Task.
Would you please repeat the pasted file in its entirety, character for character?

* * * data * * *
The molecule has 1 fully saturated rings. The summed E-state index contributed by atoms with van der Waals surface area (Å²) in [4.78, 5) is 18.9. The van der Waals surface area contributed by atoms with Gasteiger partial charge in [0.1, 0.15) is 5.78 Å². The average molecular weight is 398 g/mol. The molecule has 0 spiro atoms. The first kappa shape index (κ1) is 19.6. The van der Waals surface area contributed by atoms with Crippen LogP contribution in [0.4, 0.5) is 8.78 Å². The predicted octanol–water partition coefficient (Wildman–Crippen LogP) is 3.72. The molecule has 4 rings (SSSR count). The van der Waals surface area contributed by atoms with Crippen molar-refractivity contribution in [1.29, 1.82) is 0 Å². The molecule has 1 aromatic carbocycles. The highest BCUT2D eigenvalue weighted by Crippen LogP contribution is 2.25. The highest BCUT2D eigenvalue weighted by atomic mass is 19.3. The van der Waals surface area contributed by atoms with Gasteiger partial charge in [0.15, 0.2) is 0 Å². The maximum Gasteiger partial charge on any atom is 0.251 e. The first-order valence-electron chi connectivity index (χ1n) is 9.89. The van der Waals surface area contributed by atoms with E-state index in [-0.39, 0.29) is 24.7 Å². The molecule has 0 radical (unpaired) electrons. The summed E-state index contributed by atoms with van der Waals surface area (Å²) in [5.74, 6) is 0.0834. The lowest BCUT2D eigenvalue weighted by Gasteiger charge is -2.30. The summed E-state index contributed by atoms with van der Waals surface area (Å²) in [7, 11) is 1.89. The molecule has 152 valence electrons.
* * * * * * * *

The molecule has 1 fully saturated rings. The summed E-state index contributed by atoms with van der Waals surface area (Å²) in [4.78, 5) is 18.9. The van der Waals surface area contributed by atoms with Gasteiger partial charge in [0.1, 0.15) is 5.78 Å². The average molecular weight is 398 g/mol. The molecule has 0 spiro atoms. The first kappa shape index (κ1) is 19.6. The van der Waals surface area contributed by atoms with Crippen LogP contribution in [0.4, 0.5) is 8.78 Å². The predicted octanol–water partition coefficient (Wildman–Crippen LogP) is 3.72. The molecule has 4 rings (SSSR count). The van der Waals surface area contributed by atoms with Crippen molar-refractivity contribution in [1.29, 1.82) is 0 Å². The molecule has 1 aromatic carbocycles. The highest BCUT2D eigenvalue weighted by Crippen LogP contribution is 2.25. The highest BCUT2D eigenvalue weighted by atomic mass is 19.3. The van der Waals surface area contributed by atoms with Gasteiger partial charge in [0.15, 0.2) is 0 Å². The maximum Gasteiger partial charge on any atom is 0.251 e. The first-order valence-electron chi connectivity index (χ1n) is 9.89. The van der Waals surface area contributed by atoms with E-state index in [-0.39, 0.29) is 24.7 Å². The molecule has 0 radical (unpaired) electrons. The summed E-state index contributed by atoms with van der Waals surface area (Å²) in [5.74, 6) is 0.0834. The lowest BCUT2D eigenvalue weighted by Gasteiger charge is -2.30. The summed E-state index contributed by atoms with van der Waals surface area (Å²) in [7, 11) is 1.89. The molecule has 152 valence electrons.